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Same sex education or Single-sex education is the practice of conducting education where male and female students attend separate classes or in separate buildings or schools. The practice was predominant before the mid-twentieth century, particularly in secondary education and higher education. Single-sex education is often advocated on the basis of tradition, as well as religious or cultural values. It is practiced in many parts of the world. A number of studies starting in the 1990s are showing statistical data that children from single-sex schools are outperforming students from coeducational schools[How to reference and link to summary or text], however, other studies suggest that these are non-conclusive[How to reference and link to summary or text]. In 2002, because of these studies and bipartisan support, the US law of 1972 that made coeducation in public schools mandatory was revoked and funding was given in support of the single-sex option. There are now associations of parents who are advocating for single-sex education.


Many support single-sex education and hold that it can help student's learning.

Several studies show that single-sex groupings deliver advantages to students. Dr Rowe, a Principal Research Fellow at the Australian Council for Educational Research, presented the VCE Data Project – a population study of 270,000 Year 12 students’ achievements on 53 subjects of the Victorian Certificate of Education over a 6-year period (1994-1999). The findings indicated that after adjusting for measures of students’ ‘abilities’ and school sector (government, Catholic and independent), the achievements of boys and girls in single-sex environments were, on average, 15-22 percentile TER ranks higher than the achievements of their counterparts in co-educational settings.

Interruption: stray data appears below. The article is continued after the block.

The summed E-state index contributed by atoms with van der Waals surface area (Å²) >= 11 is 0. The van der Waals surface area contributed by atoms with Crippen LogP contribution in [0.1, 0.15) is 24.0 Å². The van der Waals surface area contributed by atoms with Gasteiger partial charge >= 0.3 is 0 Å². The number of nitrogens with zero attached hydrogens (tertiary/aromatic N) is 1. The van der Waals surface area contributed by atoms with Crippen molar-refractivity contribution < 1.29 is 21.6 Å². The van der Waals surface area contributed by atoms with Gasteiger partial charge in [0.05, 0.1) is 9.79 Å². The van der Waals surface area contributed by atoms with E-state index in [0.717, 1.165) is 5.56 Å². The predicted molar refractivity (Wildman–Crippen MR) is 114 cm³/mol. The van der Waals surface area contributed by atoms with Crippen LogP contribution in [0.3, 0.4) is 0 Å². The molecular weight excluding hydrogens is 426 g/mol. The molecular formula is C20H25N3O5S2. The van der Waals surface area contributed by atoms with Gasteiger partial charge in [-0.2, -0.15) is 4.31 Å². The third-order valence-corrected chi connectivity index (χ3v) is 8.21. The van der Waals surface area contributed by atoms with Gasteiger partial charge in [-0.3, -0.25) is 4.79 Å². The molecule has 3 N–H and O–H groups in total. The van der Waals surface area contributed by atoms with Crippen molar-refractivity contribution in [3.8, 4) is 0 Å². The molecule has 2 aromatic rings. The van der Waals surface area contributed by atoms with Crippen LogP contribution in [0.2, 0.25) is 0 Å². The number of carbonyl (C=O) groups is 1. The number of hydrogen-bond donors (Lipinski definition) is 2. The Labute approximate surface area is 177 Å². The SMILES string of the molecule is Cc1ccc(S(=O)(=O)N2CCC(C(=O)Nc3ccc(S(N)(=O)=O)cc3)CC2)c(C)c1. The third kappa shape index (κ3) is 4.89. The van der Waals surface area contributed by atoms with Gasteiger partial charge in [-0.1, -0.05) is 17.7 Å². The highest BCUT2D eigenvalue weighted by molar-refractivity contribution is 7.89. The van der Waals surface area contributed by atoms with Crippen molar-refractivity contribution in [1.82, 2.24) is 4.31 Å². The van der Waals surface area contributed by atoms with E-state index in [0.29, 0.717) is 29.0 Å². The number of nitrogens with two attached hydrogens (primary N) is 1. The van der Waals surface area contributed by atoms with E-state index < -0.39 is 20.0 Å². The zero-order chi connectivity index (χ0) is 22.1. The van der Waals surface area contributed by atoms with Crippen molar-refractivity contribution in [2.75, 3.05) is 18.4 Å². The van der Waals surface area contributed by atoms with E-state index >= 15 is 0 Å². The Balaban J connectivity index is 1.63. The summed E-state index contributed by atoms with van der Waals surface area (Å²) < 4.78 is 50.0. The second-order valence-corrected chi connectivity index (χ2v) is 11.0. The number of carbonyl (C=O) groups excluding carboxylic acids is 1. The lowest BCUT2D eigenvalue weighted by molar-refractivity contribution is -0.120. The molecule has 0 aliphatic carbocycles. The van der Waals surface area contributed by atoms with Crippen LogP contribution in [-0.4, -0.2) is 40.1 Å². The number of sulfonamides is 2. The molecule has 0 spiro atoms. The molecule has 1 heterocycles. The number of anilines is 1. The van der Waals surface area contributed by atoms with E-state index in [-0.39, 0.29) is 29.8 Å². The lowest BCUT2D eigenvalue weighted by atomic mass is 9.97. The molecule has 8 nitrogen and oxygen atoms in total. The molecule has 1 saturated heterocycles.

According to supporters, gender roles can be subverted in a single-sex environment; girls will be more likely to pursue the arts, and boys more likely to pursue mathematics and science. Margrét Pála Ólafsdóttir, an Icelandic educator who introduced single-sex kindergarten to Iceland in 1989, stated: "Both sexes seek tasks they know. They select behavior they know and consider appropriate for their sex. In mixed schools, each sex monopolises its stereotyped tasks and behavior so the sex that really needs to practice new things never gets the opportunity. Thus, mixed-sex schools support and increase the old traditional roles." In one school which shifted from coeducation to single sex education, the girls who once didn't want to take up playing the trumpet, took courage to take it up in the single sex system and became very good at it.[How to reference and link to summary or text]

As well there are neurological and chemical differences that include: the female uses the left hemisphere of the brain more often; this area of the brain is associated with speaking, reading and writing. The frontal lobe (facilitates speech, thought and emotion) is more active in females.[1] Therefore they retain and process information better with open ended assignments that allow them to fully express themselves.[2]

According to many studies (Kadidy & Ditty, 2001, Elliot, 1971, Cone-Wesson & Ramirez, 1998) females hear better than males which would call for males to sit closer to the front of the classroom to hear instruction better; as males usually are seated in the rear of the classroom, this would be a change from the traditional seating arrangement. Also females have higher levels of estrogen in the brain which reduce aggressive behavior and create a calmer classroom atmosphere.[3] They are also more likely to assume a leadership role in a single-gendered classroom than a co-educational one.[4]